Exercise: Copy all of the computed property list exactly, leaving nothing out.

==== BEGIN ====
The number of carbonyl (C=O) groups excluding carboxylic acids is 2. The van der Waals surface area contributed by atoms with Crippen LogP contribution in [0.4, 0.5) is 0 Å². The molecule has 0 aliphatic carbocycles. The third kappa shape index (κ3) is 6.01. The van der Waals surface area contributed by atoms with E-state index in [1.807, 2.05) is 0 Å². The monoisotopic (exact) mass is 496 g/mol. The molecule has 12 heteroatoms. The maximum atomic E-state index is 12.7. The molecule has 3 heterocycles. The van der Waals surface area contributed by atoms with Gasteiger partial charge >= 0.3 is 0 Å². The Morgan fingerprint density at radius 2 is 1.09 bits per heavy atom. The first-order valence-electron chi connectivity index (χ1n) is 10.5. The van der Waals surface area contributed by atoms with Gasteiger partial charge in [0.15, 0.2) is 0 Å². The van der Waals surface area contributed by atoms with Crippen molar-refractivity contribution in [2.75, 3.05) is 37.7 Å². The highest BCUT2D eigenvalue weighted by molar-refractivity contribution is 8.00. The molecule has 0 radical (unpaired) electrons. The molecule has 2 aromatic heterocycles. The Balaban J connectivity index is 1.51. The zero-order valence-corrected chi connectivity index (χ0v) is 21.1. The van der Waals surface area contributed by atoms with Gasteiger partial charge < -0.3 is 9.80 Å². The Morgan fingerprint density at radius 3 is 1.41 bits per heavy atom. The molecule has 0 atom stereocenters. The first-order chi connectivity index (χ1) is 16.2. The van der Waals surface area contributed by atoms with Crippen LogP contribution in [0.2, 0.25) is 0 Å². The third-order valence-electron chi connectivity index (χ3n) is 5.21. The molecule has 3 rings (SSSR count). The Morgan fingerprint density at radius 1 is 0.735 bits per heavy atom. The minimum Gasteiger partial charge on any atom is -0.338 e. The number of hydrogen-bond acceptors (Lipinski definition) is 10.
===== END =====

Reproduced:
The number of carbonyl (C=O) groups excluding carboxylic acids is 2. The van der Waals surface area contributed by atoms with Crippen LogP contribution in [0.4, 0.5) is 0 Å². The molecule has 0 aliphatic carbocycles. The third kappa shape index (κ3) is 6.01. The van der Waals surface area contributed by atoms with E-state index in [1.807, 2.05) is 0 Å². The monoisotopic (exact) mass is 496 g/mol. The molecule has 12 heteroatoms. The maximum atomic E-state index is 12.7. The molecule has 3 heterocycles. The van der Waals surface area contributed by atoms with Gasteiger partial charge >= 0.3 is 0 Å². The Morgan fingerprint density at radius 2 is 1.09 bits per heavy atom. The first-order valence-electron chi connectivity index (χ1n) is 10.5. The van der Waals surface area contributed by atoms with Gasteiger partial charge in [0.15, 0.2) is 0 Å². The van der Waals surface area contributed by atoms with Crippen molar-refractivity contribution in [2.75, 3.05) is 37.7 Å². The highest BCUT2D eigenvalue weighted by molar-refractivity contribution is 8.00. The molecule has 0 radical (unpaired) electrons. The molecule has 2 aromatic heterocycles. The Balaban J connectivity index is 1.51. The zero-order valence-corrected chi connectivity index (χ0v) is 21.1. The van der Waals surface area contributed by atoms with Gasteiger partial charge < -0.3 is 9.80 Å². The Morgan fingerprint density at radius 3 is 1.41 bits per heavy atom. The molecule has 0 atom stereocenters. The first-order chi connectivity index (χ1) is 16.2. The van der Waals surface area contributed by atoms with Crippen LogP contribution in [0.2, 0.25) is 0 Å². The third-order valence-electron chi connectivity index (χ3n) is 5.21. The molecule has 3 rings (SSSR count). The Morgan fingerprint density at radius 1 is 0.735 bits per heavy atom. The minimum Gasteiger partial charge on any atom is -0.338 e. The number of hydrogen-bond acceptors (Lipinski definition) is 10.